In fact, there were two injuries. And they both occurred while we were visiting our daughter and her family. We were in London for the birth of one of our granddaughters. Among other things, I was occasionally preparing an evening meal. One evening, as I was heating a casserole in the oven in our daughter's family flat, I pulled the casserole out to examine how "done" it was. Unfortunately, the whole dish began to slip. Since I envisioned the entire family's dinner going on the floor, I grabbed the metal casserole dish with bare hands. Standing right next to me was our oldest grandchild--who was 2 and 1/2 years old. I said to her--Anna, grab the hot things. Thankfully, she was quick thinking and knew I meant the hot pad holders.
The result was that I burned all but three of my fingers on my two hands.
Of course, with time I healed. But for months that memory was seared into my granddaughter's mind. She would retell the event, or ask to see my hands, even when we were talking by Face Time.
That same summer, I sustained one other injury. Thankfully, this one, while it occurred while I was with the same granddaughter, she was unaware of it. We had gone to a carnival in a nearby neighborhood park. And there was a carousel! What child can resist a carousel. So I went to the man operating the carousel, gave him the necessary tickets for my granddaughter to ride it, and proceeded to help her choose a place to ride. OH NO, said the man--you can't just put her on the carousel; you have to ride with her. So in a panic (the ride was ready to start) I quickly climbed up. The side of the carousel was much higher than I expected, and I scraped my leg.
I knew instantly I was injured, but I kept the news from my granddaughter. After all, she already had the searing memory of my burning my hands. As we rode up and down on the carousel horse, the man next to us looked over. He exclaimed--you're bleeding. I quietly replied--I know.
And, that is how I found out that I am now "thin-skinned." This is one of the less than thrilling side effects of growing older. I now work very hard to avoid bumping my extremities--arms or legs. And, yes, in the photo above you could see my injured leg. But, I won't point it out.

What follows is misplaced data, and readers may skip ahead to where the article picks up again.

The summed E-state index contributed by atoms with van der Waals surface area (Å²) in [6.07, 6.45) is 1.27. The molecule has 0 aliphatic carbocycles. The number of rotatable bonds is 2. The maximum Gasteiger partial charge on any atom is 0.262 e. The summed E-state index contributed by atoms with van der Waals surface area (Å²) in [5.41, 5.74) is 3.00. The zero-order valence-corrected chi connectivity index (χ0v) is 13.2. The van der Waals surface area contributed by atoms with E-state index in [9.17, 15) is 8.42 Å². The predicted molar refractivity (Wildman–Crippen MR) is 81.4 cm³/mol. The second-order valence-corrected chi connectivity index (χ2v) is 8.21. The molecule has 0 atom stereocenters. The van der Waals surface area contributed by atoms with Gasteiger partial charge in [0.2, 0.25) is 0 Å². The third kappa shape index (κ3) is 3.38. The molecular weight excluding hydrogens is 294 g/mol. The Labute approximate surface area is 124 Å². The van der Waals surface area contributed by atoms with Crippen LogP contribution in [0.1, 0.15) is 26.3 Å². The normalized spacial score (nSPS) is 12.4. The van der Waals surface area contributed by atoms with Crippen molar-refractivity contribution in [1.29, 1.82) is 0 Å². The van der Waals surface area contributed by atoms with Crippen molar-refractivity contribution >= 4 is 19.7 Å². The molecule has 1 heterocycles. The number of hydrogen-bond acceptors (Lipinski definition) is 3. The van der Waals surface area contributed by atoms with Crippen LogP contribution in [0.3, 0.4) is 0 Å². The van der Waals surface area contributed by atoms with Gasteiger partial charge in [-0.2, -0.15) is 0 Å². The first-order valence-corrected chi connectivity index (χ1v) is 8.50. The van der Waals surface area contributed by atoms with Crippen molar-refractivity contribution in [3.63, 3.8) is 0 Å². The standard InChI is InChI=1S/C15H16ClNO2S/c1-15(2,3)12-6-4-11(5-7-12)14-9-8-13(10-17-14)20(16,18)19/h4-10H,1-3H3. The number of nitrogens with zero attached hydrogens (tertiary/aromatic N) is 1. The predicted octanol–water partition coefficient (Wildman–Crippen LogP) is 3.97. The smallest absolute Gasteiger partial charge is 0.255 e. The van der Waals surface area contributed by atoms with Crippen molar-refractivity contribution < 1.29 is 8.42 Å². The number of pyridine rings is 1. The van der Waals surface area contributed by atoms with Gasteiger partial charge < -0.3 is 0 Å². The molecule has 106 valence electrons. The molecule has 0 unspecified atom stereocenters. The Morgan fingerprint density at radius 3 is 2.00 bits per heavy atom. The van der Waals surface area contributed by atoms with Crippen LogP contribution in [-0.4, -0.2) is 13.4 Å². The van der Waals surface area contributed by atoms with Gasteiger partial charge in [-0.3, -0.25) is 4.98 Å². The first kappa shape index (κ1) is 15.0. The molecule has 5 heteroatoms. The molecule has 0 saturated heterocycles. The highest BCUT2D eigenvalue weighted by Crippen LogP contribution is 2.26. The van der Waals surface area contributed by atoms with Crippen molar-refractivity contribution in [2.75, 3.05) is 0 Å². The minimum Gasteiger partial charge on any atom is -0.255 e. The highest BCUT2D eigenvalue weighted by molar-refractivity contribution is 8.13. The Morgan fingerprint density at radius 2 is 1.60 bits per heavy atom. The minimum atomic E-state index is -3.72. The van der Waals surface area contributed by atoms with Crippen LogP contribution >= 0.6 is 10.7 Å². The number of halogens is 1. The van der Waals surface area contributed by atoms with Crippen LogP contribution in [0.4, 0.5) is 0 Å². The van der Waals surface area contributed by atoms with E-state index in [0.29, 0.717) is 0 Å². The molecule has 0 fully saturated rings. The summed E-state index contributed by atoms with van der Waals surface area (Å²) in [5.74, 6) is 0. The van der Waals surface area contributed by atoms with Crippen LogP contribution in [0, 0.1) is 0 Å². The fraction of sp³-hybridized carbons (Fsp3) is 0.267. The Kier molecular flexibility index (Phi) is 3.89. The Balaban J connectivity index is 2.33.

Not very memorable injuries, except of course, I remember. More because I don't want my granddaughter to have such memories of Nana being a klutz, or being hurt.
I have had two kitchen burns. One was from bacon grease early on a school morning. I went to school but in my first period spare I went to ER in the next door hospital. The second was in retirement when I was pureeing hot soup in the blender, and it came out the top. Once again, the hospital was nearby.
It seems like you were brae and didn't seek treatment. You were also quite stoic the second time. (And the first too probably.)
I hate getting burned, but I've done the same thing you have--grabbed something piping hot and burned my hands. Not as badly as you did, but it surely does sting.
I'd never thought about people's skin getting thinner as they age, although now that I think of it, there's a vague memory of someone with almost translucent skin. My grandmother? It was a long time ago. My mom is 90 but her skin isn't that thin yet. Her pain sensors, however, are on high alert....
Ouch! Those fingers look sore. Your granddaughter will always be cautious around the stove with that memory.
Liking the topic of injury to skin...lol. Here's your explanation: We have a Z shaped basement membrane that attaches the epidermis to the dermis to provide protection and stability. As we age, that mantle flattens out causing the two layers of skin to move independent of one another, hence the propensity for very easy skin tears with very little force or friction.
I remember a burn injury to fingers as well from touching a stove eye I thought was cool. No pain like it... ouch.
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